People who have drug or alcohol addiction are rarely sober. The only way true sobriety can begin is through medically supervised detoxification.
Detoxification, or detox, is the process of letting the body remove the drugs or alcohol in it. Detox gives the body a chance to rid itself of all toxins in a safe way, creating a clear path to recovery.
Medical detox can be effective for a variety of addictions. Research indicates that over 41 percent of admissions to detox centers are for the treatment of alcohol abuse. Opiate drugs, including heroin and prescription painkillers, accounted for the most drug-related admissions, and marijuana was also responsible for a large number of cases.
The physical dependency that characterizes addiction is a result of chemical changes in the brain. These changes make it difficult and even dangerous for an individual to attempt to withdraw from a substance without help. Tapering off the substance of abuse can lessen the severity of withdrawal symptoms, and some medications can reduce cravings and act as a temporary substitute for the original drug of addiction.
Different substances will cause different symptoms of withdrawal; a patient’s withdrawal symptoms will also vary depending on the extent and duration of the addiction.
Alcohol, for example, is a difficult substance to withdraw from. Sweating, anxiety, shaking and even seizures are common during the withdrawal process. For some individuals, a serious condition called delirium tremens may develop. The severe agitation, hallucination, and confusion associated with this condition require prompt medical attention.
Alcohol Withdrawal Facts
Drugs are another substance to difficult withdraw from. Depending on the drugs that people use, withdrawal symptoms may be more physical or more mental. Cocaine withdrawal, for instance, is psychological. Detox involves managing initial cravings and anxiety. Opiate withdrawal can be an uncomfortable process, but it is rarely dangerous. Some common symptoms of opiate withdrawal are rapid heartbeat, insomnia, nausea, and vomiting. Crystal meth can cause intense feelings of depression during withdrawal, and some people may suffer from hallucinations.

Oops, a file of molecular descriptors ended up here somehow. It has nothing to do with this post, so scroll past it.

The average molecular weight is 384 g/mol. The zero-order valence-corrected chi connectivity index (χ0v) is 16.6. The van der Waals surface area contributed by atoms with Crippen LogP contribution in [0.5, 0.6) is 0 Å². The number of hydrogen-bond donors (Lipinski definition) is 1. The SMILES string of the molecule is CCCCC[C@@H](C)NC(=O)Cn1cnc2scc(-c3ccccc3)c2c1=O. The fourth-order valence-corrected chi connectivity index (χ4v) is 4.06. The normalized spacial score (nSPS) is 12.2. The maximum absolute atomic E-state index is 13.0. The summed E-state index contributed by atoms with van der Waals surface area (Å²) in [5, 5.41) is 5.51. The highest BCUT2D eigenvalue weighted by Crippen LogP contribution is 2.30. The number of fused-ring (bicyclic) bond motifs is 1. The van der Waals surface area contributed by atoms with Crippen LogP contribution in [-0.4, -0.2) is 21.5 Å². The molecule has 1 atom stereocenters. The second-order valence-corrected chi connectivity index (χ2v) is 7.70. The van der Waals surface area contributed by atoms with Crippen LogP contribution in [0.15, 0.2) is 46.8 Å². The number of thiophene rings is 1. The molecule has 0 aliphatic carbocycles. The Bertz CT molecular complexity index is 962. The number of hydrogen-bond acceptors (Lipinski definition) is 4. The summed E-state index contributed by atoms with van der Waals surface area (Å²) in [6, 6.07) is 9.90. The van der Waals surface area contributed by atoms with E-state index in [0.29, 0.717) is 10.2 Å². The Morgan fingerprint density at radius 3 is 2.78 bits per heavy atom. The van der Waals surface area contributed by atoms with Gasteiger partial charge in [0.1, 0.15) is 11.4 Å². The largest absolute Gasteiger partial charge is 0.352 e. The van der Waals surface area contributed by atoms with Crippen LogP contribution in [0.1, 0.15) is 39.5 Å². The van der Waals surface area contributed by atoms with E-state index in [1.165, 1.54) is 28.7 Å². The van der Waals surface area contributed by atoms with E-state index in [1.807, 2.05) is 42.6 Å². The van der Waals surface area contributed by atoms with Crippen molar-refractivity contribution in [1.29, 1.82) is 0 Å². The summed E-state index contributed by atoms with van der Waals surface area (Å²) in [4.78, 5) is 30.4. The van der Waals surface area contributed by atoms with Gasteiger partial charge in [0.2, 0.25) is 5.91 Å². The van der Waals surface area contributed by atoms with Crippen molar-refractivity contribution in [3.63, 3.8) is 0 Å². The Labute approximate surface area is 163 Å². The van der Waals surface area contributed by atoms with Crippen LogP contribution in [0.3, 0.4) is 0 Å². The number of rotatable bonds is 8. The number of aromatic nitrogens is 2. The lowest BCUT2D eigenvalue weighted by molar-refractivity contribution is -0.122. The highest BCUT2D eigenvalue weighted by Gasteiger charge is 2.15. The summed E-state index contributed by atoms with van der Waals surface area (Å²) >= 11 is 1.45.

Drugs and Drug Withdrawal Symptoms
The early hours of withdrawal can be intense, and it’s not uncommon to experience psychotic episodes or suicidal thoughts. The medical professionals at a detox center are trained to handle the needs of patients during this difficult period, and their first priority is to keep patients stable. Once a patient has been stabilized, they can focus on making the patient comfortable as they work through the detox process.
Finding Help for Drug and Alcohol Addiction
As we’ve already mentioned, drug and alcohol detox plays a crucial role in recovery. People who choose medically supervised detox to take an important first step on the path to recovery and get a life that is free from addiction. Through diagnosis of any underlying mental health issues and various psychotherapies and holistic options, the person in recovery can get answers to why the addiction developed and how to prevent relapse.
The coordinators at Hathaway Recovery are available 24/7 to answer all your questions and help you find appropriate treatment. You are not alone. Call now at (909) 971-3333.
Hathaway Recovery Drug & Alcohol Treatment Center
Treatment Center, MD, LCSW, LMFT, ASAM
Phone: (909) 971-3333
Fax (909) 498-9898
1042 East Belmont Abbey Lane, Claremont, CA 91711